September 19, 2014 -- Updated 1303 GMT (2103 HKT)
Paul Begala says Hillary Clinton has plenty of good reasons not to jump into the 2016 race now
September 19, 2014 -- Updated 1501 GMT (2301 HKT)
Scotland decided to trust its 16-year-olds to vote in the biggest question in its history. Americans, in contrast, don't even trust theirs to help pick the county sheriff. Who's right?
September 19, 2014 -- Updated 0157 GMT (0957 HKT)
Ruben Navarrette says spanking is an acceptable form of disciplining a child, as long as you follow the rules.
September 19, 2014 -- Updated 1547 GMT (2347 HKT)
Frida Ghitis says the foiled Australian plot shows ISIS is working diligently to taunt the U.S. and its allies.
September 19, 2014 -- Updated 1958 GMT (0358 HKT)
Young U.S. voters by and large just do not see the midterm elections offering legitimate choices because, in their eyes, Congress has proven to be largely ineffectual, and worse uncaring, argues John Della Volpe
September 19, 2014 -- Updated 0158 GMT (0958 HKT)
Steven Holmes says spanking, a practice that is ingrained in our culture, accomplishes nothing positive and causes harm.
September 18, 2014 -- Updated 1831 GMT (0231 HKT)
Sally Kohn says America tried "Cowboy Adventurism" as a foreign policy strategy; it failed. So why try it again?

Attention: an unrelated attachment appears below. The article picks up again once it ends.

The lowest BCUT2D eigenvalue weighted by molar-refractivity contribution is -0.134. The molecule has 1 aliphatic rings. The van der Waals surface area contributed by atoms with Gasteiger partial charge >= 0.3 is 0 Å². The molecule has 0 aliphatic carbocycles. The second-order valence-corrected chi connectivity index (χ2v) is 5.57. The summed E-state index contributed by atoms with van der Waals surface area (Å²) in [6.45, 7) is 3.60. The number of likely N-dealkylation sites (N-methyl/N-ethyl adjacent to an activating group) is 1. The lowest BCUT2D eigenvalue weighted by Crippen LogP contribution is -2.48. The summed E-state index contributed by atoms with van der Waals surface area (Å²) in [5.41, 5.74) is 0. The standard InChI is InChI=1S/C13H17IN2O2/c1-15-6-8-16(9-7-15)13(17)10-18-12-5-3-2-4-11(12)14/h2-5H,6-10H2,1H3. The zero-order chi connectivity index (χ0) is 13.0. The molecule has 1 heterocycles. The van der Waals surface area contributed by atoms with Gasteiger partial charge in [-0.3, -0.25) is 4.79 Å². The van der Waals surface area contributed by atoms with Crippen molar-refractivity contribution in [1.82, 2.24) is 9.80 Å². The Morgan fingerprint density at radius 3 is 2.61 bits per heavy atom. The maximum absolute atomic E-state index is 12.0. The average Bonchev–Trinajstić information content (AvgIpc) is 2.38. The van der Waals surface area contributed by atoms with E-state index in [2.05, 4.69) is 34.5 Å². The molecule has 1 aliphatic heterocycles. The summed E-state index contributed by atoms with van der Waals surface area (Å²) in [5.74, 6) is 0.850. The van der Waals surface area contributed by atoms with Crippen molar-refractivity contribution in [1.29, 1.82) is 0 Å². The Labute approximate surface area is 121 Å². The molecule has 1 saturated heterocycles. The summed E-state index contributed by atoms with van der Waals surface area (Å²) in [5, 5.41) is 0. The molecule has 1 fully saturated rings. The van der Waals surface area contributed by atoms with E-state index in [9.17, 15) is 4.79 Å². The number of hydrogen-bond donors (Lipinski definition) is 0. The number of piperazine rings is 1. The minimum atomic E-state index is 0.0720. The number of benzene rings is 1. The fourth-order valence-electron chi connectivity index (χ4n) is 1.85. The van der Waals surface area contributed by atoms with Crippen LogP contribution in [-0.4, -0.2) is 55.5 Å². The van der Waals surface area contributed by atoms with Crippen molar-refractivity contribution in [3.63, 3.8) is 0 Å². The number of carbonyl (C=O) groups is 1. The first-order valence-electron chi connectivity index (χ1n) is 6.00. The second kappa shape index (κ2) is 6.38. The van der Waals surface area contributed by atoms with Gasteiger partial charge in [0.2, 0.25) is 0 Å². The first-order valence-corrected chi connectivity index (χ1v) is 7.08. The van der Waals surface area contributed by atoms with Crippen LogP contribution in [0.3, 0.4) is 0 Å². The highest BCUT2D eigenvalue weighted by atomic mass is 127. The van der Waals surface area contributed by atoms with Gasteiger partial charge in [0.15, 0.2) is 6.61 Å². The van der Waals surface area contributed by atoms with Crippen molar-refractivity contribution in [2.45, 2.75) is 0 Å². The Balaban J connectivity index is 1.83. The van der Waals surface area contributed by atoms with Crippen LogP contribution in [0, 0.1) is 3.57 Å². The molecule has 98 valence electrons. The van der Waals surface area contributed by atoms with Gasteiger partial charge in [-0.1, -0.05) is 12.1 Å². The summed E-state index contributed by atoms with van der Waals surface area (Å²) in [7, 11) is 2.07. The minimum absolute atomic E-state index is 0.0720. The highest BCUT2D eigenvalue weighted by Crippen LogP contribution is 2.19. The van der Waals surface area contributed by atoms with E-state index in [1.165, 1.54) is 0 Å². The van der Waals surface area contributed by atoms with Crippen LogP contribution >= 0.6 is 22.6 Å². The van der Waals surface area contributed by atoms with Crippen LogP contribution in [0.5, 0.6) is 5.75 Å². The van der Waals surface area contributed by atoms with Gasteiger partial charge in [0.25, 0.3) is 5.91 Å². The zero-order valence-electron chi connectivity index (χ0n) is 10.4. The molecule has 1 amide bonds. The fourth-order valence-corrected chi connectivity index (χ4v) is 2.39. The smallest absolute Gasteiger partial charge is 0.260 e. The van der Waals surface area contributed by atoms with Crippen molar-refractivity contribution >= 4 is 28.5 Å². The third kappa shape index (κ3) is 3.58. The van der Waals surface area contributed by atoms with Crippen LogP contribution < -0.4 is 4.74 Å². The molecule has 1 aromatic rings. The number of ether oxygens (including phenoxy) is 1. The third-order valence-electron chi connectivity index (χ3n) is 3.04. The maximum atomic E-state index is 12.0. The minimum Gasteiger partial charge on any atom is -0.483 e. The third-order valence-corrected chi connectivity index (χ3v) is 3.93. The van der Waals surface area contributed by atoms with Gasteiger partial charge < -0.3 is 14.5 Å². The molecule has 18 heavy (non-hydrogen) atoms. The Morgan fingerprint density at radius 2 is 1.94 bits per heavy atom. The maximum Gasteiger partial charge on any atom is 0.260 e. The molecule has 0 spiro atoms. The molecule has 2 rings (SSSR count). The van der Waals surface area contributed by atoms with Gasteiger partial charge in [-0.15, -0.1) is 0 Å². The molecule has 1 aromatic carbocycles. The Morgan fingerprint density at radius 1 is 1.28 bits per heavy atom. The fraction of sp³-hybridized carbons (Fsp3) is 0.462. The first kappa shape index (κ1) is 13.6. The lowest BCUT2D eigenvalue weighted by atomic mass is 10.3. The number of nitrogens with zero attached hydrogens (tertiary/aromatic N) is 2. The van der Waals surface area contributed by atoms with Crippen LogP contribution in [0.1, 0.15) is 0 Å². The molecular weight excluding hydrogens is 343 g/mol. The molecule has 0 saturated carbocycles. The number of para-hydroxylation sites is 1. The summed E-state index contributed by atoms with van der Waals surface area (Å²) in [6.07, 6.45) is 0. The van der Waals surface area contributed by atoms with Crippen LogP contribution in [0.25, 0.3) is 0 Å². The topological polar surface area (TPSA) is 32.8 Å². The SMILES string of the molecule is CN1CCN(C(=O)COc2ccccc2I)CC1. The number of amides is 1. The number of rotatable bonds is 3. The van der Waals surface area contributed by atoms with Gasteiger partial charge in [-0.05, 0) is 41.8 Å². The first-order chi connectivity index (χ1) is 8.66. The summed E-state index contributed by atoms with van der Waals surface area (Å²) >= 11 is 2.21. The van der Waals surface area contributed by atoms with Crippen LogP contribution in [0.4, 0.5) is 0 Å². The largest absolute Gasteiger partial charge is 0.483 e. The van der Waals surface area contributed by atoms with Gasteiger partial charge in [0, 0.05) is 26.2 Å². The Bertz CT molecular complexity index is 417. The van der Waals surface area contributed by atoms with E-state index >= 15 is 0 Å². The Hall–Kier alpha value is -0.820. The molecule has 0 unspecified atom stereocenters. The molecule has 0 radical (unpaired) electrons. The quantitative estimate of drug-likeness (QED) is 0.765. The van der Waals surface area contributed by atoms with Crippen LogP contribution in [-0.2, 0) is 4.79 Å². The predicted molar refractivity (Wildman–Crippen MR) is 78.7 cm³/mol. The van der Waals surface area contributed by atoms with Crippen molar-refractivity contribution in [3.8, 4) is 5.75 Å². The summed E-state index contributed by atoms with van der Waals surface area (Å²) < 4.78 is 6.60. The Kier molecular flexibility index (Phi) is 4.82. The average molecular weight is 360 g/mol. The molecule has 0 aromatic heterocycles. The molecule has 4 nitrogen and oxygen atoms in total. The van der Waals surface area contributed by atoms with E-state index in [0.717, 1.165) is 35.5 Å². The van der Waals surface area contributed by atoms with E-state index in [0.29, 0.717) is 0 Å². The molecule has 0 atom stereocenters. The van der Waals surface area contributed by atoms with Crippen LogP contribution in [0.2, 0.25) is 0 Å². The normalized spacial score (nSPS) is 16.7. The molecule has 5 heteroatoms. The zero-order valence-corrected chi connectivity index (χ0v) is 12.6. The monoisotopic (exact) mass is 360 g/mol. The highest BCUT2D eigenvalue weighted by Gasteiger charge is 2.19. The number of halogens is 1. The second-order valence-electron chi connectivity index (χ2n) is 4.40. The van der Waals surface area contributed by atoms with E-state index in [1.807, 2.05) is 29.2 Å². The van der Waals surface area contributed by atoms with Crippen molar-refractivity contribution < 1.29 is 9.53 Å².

September 18, 2014 -- Updated 1427 GMT (2227 HKT)
Van Jones says the video of John Crawford III, who was shot by a police officer in Walmart, should be released.
September 18, 2014 -- Updated 1448 GMT (2248 HKT)
NASA will need to embrace new entrants and promote a lot more competition in future, argues Newt Gingrich.
September 16, 2014 -- Updated 2315 GMT (0715 HKT)
If U.S. wants to see real change in Iraq and Syria, it will have to empower moderate forces, says Fouad Siniora.
September 18, 2014 -- Updated 0034 GMT (0834 HKT)
Mark O'Mara says there are basic rules to follow when interacting with law enforcement: respect their authority.
September 16, 2014 -- Updated 1305 GMT (2105 HKT)
LZ Granderson says Congress has rebuked the NFL on domestic violence issue, but why not a federal judge?
September 16, 2014 -- Updated 1149 GMT (1949 HKT)
Mel Robbins says the only person you can legally hit in the United States is a child. That's wrong.
September 15, 2014 -- Updated 1723 GMT (0123 HKT)
Eric Liu says seeing many friends fight so hard for same-sex marriage rights made him appreciate marriage.
ADVERTISEMENT